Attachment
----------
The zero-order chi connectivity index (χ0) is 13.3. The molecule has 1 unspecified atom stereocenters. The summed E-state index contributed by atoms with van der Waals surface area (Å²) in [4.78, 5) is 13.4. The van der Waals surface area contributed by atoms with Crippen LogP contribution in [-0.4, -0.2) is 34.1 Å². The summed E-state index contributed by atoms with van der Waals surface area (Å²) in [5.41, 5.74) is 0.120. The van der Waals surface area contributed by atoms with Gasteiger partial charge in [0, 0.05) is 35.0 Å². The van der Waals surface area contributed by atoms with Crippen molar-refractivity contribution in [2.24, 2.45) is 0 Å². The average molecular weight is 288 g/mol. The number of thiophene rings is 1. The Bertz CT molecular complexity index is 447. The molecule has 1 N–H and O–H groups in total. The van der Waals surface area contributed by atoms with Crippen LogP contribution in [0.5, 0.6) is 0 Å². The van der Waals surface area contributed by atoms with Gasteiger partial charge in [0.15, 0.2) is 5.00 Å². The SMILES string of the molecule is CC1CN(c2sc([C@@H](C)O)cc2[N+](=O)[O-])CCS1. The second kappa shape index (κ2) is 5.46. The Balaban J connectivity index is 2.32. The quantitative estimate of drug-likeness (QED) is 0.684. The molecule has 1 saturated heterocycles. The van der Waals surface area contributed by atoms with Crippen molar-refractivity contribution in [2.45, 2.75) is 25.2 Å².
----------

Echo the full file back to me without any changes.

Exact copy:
The zero-order chi connectivity index (χ0) is 13.3. The molecule has 1 unspecified atom stereocenters. The summed E-state index contributed by atoms with van der Waals surface area (Å²) in [4.78, 5) is 13.4. The van der Waals surface area contributed by atoms with Crippen LogP contribution in [-0.4, -0.2) is 34.1 Å². The summed E-state index contributed by atoms with van der Waals surface area (Å²) in [5.41, 5.74) is 0.120. The van der Waals surface area contributed by atoms with Gasteiger partial charge in [0, 0.05) is 35.0 Å². The van der Waals surface area contributed by atoms with Crippen molar-refractivity contribution in [2.24, 2.45) is 0 Å². The average molecular weight is 288 g/mol. The number of thiophene rings is 1. The Bertz CT molecular complexity index is 447. The molecule has 1 N–H and O–H groups in total. The van der Waals surface area contributed by atoms with Crippen LogP contribution in [0.5, 0.6) is 0 Å². The van der Waals surface area contributed by atoms with Gasteiger partial charge in [0.15, 0.2) is 5.00 Å². The SMILES string of the molecule is CC1CN(c2sc([C@@H](C)O)cc2[N+](=O)[O-])CCS1. The second kappa shape index (κ2) is 5.46. The Balaban J connectivity index is 2.32. The quantitative estimate of drug-likeness (QED) is 0.684. The molecule has 1 saturated heterocycles. The van der Waals surface area contributed by atoms with Crippen molar-refractivity contribution in [2.45, 2.75) is 25.2 Å².